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March 1989

Toxicity of Methotrexate Compared With Azathioprine in the Treatment of Rheumatoid Arthritis: A Case-Control Study of 131 Patients

Author Affiliations

Margaret Cyr

From the Department of Medicine, Division of Rheumatology, University of Ottawa, Ottawa General Hospital.

Arch Intern Med. 1989;149(3):685-689. doi:10.1001/archinte.1989.00390030137027

• One hundred thirty-one patients with rheumatoid arthritis treated with either azathioprine sodium (n=37, 102.7± 32.9 mg/d) or methotrexate sodium (n=94, 8.4±3.0 mg/wk) were followed up for 38 ± 23.3 months to determine the nature, frequency, and potential predictors of "major" toxic reactions. Thirty-one methotrexate-treated patients (33%) and 11 patients (30%) receiving azathioprine experienced a major toxic reaction during the study period. With the case-control method, no predictors of major toxic reactions secondary to azathioprine therapy were found. Sex, drug dosage, response to prior slow-acting antirheumatic drug therapy, concurrent use of salicylates, and age did not predict major toxic reactions secondary to methotrexate treatment, but the methotrexatetreated patients who experienced a major toxic reaction had a significantly greater mean level of blood urea nitrogen at the time of their reaction compared with the control group. Life-table analysis suggested toxic reactions posed a greater risk of treatment termination in methotrexate-treated patients compared with the lack or loss of efficacy. This trend was not apparent in the azathioprine group. The majority of patients in each treatment group (79 for methotrexate and 29 for azathioprine) experienced one or more "minor" toxic reactions during the follow-up period.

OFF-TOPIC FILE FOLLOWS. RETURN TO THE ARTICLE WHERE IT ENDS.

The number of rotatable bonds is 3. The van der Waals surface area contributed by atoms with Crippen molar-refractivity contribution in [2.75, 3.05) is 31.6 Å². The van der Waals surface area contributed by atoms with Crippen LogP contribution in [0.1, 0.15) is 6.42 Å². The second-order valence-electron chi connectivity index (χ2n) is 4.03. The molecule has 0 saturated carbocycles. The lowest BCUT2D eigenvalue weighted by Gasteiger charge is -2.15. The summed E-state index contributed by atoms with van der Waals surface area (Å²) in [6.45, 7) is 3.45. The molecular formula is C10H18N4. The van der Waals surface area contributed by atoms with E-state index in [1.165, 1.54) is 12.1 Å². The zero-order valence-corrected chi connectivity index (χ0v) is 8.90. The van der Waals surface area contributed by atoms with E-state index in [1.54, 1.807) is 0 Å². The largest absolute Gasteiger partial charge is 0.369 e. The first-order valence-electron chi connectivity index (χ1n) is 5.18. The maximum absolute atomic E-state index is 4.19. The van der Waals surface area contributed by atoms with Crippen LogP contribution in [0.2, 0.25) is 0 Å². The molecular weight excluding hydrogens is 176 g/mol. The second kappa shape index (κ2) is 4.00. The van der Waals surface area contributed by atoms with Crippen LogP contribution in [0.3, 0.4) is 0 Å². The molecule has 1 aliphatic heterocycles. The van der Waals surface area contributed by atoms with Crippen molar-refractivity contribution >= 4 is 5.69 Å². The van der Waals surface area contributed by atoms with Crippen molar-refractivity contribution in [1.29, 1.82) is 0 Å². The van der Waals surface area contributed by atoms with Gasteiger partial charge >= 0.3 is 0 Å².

(Arch Intern Med 1989;149:685-689)

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